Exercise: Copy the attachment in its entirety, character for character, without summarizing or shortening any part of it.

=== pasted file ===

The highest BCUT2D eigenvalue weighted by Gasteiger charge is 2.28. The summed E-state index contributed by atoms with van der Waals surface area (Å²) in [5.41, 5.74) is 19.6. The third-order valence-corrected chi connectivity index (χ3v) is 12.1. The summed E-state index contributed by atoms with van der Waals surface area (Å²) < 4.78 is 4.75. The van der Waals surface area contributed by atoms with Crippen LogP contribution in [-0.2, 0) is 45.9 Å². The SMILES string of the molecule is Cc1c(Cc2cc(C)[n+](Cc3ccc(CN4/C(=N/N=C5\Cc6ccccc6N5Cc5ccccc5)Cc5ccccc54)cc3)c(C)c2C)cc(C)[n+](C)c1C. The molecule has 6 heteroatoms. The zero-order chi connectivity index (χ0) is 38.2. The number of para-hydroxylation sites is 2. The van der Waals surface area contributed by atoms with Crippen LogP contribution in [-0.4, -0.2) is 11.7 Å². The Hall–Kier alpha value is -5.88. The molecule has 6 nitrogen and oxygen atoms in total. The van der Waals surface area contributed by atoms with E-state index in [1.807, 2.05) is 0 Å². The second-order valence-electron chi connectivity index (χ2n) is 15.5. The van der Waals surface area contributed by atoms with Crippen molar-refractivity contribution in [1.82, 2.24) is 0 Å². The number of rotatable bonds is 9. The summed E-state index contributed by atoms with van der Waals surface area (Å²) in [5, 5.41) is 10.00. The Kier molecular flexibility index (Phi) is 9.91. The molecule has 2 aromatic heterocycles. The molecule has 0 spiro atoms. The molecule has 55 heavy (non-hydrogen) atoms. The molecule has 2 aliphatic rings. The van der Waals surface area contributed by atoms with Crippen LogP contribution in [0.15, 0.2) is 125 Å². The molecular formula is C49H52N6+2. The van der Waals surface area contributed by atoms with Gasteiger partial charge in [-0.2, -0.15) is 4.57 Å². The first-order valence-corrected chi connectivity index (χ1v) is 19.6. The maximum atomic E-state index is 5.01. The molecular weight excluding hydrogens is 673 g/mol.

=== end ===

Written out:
The highest BCUT2D eigenvalue weighted by Gasteiger charge is 2.28. The summed E-state index contributed by atoms with van der Waals surface area (Å²) in [5.41, 5.74) is 19.6. The third-order valence-corrected chi connectivity index (χ3v) is 12.1. The summed E-state index contributed by atoms with van der Waals surface area (Å²) < 4.78 is 4.75. The van der Waals surface area contributed by atoms with Crippen LogP contribution in [-0.2, 0) is 45.9 Å². The SMILES string of the molecule is Cc1c(Cc2cc(C)[n+](Cc3ccc(CN4/C(=N/N=C5\Cc6ccccc6N5Cc5ccccc5)Cc5ccccc54)cc3)c(C)c2C)cc(C)[n+](C)c1C. The molecule has 6 heteroatoms. The zero-order chi connectivity index (χ0) is 38.2. The number of para-hydroxylation sites is 2. The van der Waals surface area contributed by atoms with Crippen LogP contribution in [-0.4, -0.2) is 11.7 Å². The Hall–Kier alpha value is -5.88. The molecule has 6 nitrogen and oxygen atoms in total. The van der Waals surface area contributed by atoms with E-state index in [1.807, 2.05) is 0 Å². The second-order valence-electron chi connectivity index (χ2n) is 15.5. The van der Waals surface area contributed by atoms with Crippen molar-refractivity contribution in [1.82, 2.24) is 0 Å². The number of rotatable bonds is 9. The summed E-state index contributed by atoms with van der Waals surface area (Å²) in [5, 5.41) is 10.00. The Kier molecular flexibility index (Phi) is 9.91. The molecule has 2 aromatic heterocycles. The molecule has 0 spiro atoms. The molecule has 55 heavy (non-hydrogen) atoms. The molecule has 2 aliphatic rings. The van der Waals surface area contributed by atoms with Crippen LogP contribution in [0.15, 0.2) is 125 Å². The molecular formula is C49H52N6+2. The van der Waals surface area contributed by atoms with Gasteiger partial charge in [-0.2, -0.15) is 4.57 Å². The first-order valence-corrected chi connectivity index (χ1v) is 19.6. The maximum atomic E-state index is 5.01. The molecular weight excluding hydrogens is 673 g/mol.